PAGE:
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Cover photo via The Innocence Project

Melissa Lucio Case Demonstrates How Poor Mothers Are Set Up to Fail

The mother of 14 narrowly avoided execution for the tragic death of her two-year-old daughter.

Phyllis Chesler
Phyllis Chesler

On Monday, the Texas Court of Criminal Appeals announced the state would halt the execution of Melissa Lucio, a mother who was convicted of murder for the 2007 tragic death of her young daughter. Lucio had previously been scheduled to be executed tomorrow, April 27, despite the contested status of her conviction.

I am thrilled that Melissa Lucio’s lawyers have finally obtained a stay of her execution—an execution that should never have been ordered.

How are we to understand Lucio’s sentence and fourteen-year sojourn on Death Row? We now know that she is the mother of fourteen children—and was charged with murdering her two-year-old daughter Mariah.

Although some men (fathers, stepfathers, live-in boyfriends) neglect, abuse, or even kill children when they are on duty even for a short period of time, most mothers, who are “on duty” for very long stretches, and whose patience is sorely tried, tend not to do so, not even under the most terrible of conditions. This is one of the reasons that we humans are all still here.

Perhaps paternal crimes mainly consist of abandoning their children and their mother and refusing to support them. This condemns most mothers to abject poverty and to a series of horrific, forced choices.

“Women were—and still are—held to higher and different standards than men, who are, after all, expected to be violent.”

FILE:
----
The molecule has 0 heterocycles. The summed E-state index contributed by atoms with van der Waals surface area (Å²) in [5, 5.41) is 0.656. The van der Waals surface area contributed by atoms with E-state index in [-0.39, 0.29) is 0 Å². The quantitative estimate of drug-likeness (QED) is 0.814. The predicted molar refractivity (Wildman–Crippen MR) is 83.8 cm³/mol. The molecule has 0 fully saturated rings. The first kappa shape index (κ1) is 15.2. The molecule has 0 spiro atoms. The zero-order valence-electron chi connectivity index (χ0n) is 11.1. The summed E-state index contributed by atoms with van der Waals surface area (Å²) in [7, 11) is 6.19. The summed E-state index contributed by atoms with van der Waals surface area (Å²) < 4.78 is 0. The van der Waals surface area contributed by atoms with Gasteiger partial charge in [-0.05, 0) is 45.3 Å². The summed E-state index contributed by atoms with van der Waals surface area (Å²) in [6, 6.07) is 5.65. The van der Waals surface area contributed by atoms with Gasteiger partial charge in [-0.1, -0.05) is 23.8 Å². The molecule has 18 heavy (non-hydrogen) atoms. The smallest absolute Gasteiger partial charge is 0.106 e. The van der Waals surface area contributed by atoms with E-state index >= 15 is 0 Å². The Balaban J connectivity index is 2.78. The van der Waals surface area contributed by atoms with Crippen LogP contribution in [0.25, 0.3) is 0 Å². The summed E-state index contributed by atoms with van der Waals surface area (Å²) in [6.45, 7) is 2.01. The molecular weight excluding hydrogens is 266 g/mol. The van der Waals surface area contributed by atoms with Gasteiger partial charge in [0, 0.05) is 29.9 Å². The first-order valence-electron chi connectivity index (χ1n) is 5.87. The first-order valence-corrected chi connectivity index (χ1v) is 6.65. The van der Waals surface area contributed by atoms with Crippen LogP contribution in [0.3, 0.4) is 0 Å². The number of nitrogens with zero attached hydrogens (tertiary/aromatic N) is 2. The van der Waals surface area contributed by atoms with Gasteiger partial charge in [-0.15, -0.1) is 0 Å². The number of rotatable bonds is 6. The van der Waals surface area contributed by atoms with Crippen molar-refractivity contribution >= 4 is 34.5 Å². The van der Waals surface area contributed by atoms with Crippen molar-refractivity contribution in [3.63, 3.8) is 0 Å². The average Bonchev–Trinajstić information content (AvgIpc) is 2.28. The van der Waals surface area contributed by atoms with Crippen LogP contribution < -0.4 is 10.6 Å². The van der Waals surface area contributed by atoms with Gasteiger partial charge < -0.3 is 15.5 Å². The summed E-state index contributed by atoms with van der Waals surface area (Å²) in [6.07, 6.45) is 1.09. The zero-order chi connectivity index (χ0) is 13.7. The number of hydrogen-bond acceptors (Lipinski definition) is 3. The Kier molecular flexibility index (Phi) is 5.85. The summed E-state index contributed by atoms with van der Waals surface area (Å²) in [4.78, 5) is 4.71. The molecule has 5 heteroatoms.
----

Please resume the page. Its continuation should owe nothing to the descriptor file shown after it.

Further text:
Long ago, when I first researched mothers in jail, and women who kill, I learned that female inmates, who were generally imprisoned for petty economic crimes, prostitution, or drug-related offenses, were, rather unbelievably, perceived as more violent than their more numerous and dangerously violent male counterparts. Battered women who finally killed their tormenters in self-defense were often given life sentences without parole. Juries and judges did not understand why such a woman did not simply flee the scene or why she had to kill when her batterer was sleeping.

I learned that women were—and still are—held to higher and different standards than men, who are, after all, expected to be violent. People will not tolerate violence in a woman, even in self-defense. These psychological sex-based double standards have led to a double standard of punishment. Women were often punished more severely for "female" crimes, such as prostitution than men were for more violent "male" crimes such as homicide.

People expect men to be violent; they are also carefully taught to deny or minimize male violence (“I don't believe any father would rape his own child”), and to forgive violent men (“He's been under a lot of pressure,” “He's willing to go to therapy”). On the other hand, people continue to blame women for male violence (“She must have liked rough sex if she stayed married to him,” “She provoked him into beating her”).

Such double standards easily explain Melissa Lucio’s death sentence, based on a coerced confession and a failure to reveal all the evidence to the judge and jury. In addition, most women in jail are very poor white women and very poor women of color, all of whom have experienced enormous violence in their lives. Some—an increasing minority—have committed violent crimes.

“Why is Guadalupe Lucio, the former husband and father of Melissa Lucio’s first five children, walking around free as a bird?”


Melissa Lucio is an incest victim, a child victim of repeated rapes. Her mother “acquiesced” until Melissa was eight years old.

Where were all the Texas officials, who have been so ready to criminalize abortion and perform vigilante arrests of women suspected of having an abortion—when Melissa Lucio was a child in Lubbock, Texas? Court documents reveal that she was “beset by tragedy, abuse, and unthinkable trauma from an early age.” When she was six years old (!), Melissa was raped by one of her mother’s boyfriends; this sexual abuse continued for years. Her own siblings continued such abuse.